Monday, April 29, 2013

Garlic Mustard Recipe - Garlic Mustard and Cheese Ravioli


Garlic mustard (Alliaria petiolata) is another super-invasive plant in our area along the east coast. The whole plant is edible, the leaves, flower stalks, flowers, roots, and seeds that are produced in massive quantities. Eating this invader can be done for a good portion of the year, and the blanched leaves store well in the freezer. The flavor overall is garlicky, with a bit of a mustard bite that some people might find bitter. We like the second year's triangular leaves better than the oval, scalloped leaves of the first year's basal rosette, they tend to be more tender and less harsh. We like to pair the pungency of this wild edible with earthy flavors like mushrooms, plus rich textures like cheese in recipes, while still adding a good quantity of garlic mustard. This recipe is mostly about making a filling. You can fill wontons or pasta dough for ravioli, or even use it to stuff some puff pastry triangles or bread. We used some wild hen-of-the-woods maitake mushrooms, because that is what we had in the freezer, but grocery store mushrooms will work fine.

Garlic Mustard and Cheese Ravioli Filling     makes about 2 cups

1 T olive oil
1 c. chopped ramps or onions
2 cloves garlic, chopped
1 c. chopped maitake mushrooms, or chopped shiitake mushrooms
2 1/2 c. garlic mustard leaves, roughly chopped
4 T farmer's cheese, or drained ricotta
1 T sour cream
1 tsp salt

1. Sautee chopped ramps or onion in the olive oil over medium heat until transluscent, 4 minutes. Add garlic and chopped mushrooms, cook until the mushrooms release their juices and it evaporates, about 5 more minutes.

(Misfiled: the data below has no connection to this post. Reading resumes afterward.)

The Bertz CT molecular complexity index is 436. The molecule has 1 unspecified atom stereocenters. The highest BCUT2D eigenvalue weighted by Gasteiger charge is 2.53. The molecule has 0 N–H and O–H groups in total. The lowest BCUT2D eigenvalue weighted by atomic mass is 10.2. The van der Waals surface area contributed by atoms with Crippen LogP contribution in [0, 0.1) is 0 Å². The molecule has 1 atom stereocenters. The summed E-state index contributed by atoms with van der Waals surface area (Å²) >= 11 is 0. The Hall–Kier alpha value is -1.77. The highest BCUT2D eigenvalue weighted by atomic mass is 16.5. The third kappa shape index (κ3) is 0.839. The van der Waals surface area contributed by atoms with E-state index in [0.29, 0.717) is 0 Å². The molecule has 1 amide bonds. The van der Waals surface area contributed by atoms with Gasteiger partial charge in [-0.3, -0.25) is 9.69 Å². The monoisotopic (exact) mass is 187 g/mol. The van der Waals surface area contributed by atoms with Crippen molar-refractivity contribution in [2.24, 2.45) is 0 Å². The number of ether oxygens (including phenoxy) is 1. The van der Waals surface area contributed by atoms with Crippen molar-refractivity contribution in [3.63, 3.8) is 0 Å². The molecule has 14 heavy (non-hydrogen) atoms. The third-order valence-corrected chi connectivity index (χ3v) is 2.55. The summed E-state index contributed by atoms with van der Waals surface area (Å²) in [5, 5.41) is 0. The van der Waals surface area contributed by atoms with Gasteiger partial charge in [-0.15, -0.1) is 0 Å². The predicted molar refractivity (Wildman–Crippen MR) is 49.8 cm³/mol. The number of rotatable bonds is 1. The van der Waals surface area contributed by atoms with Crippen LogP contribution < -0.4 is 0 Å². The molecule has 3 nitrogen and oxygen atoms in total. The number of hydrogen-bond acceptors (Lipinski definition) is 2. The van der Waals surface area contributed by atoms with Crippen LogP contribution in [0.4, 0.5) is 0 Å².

2. Toss in 2 cups of the garlic mustard leaves and cover the pan, cook 2 more minutes to wilt the leaves. Remove from the heat and allow the mixture to cool.
3. Put the cooked onion, mushroom and garlic mustard mixture into a food processor, and pulse a few times to mix. Add the remaining 1/2 cup of raw garlic mustard leaves, the farmer's cheese, sour cream and salt, and continue to pulse until the mixture is finely chopped. Taste and adjust salt.
4. Use the filling to fill ravioli, wonton wrappers, or as a spread.

First-year basal rosette

Second year leaves and flower stalks

8 comments:

Meg said...

Could you please explain the blanching process? I am interested in using this plant more. Thanks!

Anonymous said...

Awesome idea! I can not wait to try it out we got to come up with a name for using evasive that fits the idea.

wildcraft diva said...

Thanks for sharing :-)

The 3 Foragers said...

When we blanche greens, it means to cook them in boiling water for about 20 seconds, then remove them and quickly drop them in some ice water to stop the cooking process. This is done to reduce the volume of greens like nettles or garlic mustard so they can be frozen. They are barely cooked, just wilted slightly. Once the greens are cool in the ice water, we then squeeze out the extra water and pack them into freezer bags to use at a later time.

The Reverend Fowl ™ said...

I am here because I love raviolis. I always order the raviolis at restaurants or bistros. Glaze is a nice touch.

"Wildman Steve Brill said...

It took me only 31 years to figure out the obvious way to eliminate the bitterness of garlic mustard's basal leaves in early spring, before the caudal (stem) leaves become available: Combine them with young lesser celandine leaves that have been parboiled for two minutes in salted water, and drained. Their blandness totally removes the former's bitterness!

Anonymous said...

I am making the ravioli with a modified version of a garlic mustard pesto recipe with added dried tomatoes and ricotta instead of parmesan -- works nicely, but I like the idea of mushrooms too. BTW, Steve adds lesser celandine but for those of us with none on hand, parsley works well too as a mild green to balance the bitterness.

chipbuttiesandnoodlesoup said...

Love this - looks delicious. A great combination of flavours.